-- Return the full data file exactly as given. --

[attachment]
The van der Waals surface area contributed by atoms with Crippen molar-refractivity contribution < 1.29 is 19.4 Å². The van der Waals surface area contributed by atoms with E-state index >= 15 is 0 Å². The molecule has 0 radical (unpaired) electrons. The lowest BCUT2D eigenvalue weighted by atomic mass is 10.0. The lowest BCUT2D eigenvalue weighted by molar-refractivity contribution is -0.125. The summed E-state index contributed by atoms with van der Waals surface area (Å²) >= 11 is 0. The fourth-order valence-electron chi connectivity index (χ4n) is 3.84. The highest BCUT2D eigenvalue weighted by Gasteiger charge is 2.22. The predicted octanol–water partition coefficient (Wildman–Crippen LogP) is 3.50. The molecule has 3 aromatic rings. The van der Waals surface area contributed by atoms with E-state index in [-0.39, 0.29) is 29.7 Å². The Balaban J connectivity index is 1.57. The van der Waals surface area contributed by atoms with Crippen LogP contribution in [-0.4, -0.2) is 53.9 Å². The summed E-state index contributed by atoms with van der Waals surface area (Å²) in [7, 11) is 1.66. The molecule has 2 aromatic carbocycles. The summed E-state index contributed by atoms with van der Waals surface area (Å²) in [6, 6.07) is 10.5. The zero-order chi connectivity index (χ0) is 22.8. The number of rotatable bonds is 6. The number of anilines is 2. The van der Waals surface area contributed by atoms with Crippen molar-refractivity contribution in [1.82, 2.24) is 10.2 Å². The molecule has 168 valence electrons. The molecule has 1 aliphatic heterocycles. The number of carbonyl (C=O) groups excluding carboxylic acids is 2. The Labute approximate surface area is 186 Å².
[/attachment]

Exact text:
The van der Waals surface area contributed by atoms with Crippen molar-refractivity contribution < 1.29 is 19.4 Å². The van der Waals surface area contributed by atoms with E-state index >= 15 is 0 Å². The molecule has 0 radical (unpaired) electrons. The lowest BCUT2D eigenvalue weighted by atomic mass is 10.0. The lowest BCUT2D eigenvalue weighted by molar-refractivity contribution is -0.125. The summed E-state index contributed by atoms with van der Waals surface area (Å²) >= 11 is 0. The fourth-order valence-electron chi connectivity index (χ4n) is 3.84. The highest BCUT2D eigenvalue weighted by Gasteiger charge is 2.22. The predicted octanol–water partition coefficient (Wildman–Crippen LogP) is 3.50. The molecule has 3 aromatic rings. The van der Waals surface area contributed by atoms with E-state index in [-0.39, 0.29) is 29.7 Å². The Balaban J connectivity index is 1.57. The van der Waals surface area contributed by atoms with Crippen LogP contribution in [-0.4, -0.2) is 53.9 Å². The summed E-state index contributed by atoms with van der Waals surface area (Å²) in [7, 11) is 1.66. The molecule has 2 aromatic carbocycles. The summed E-state index contributed by atoms with van der Waals surface area (Å²) in [6, 6.07) is 10.5. The zero-order chi connectivity index (χ0) is 22.8. The number of rotatable bonds is 6. The number of anilines is 2. The van der Waals surface area contributed by atoms with Crippen molar-refractivity contribution in [1.82, 2.24) is 10.2 Å². The molecule has 168 valence electrons. The molecule has 1 aliphatic heterocycles. The number of carbonyl (C=O) groups excluding carboxylic acids is 2. The Labute approximate surface area is 186 Å².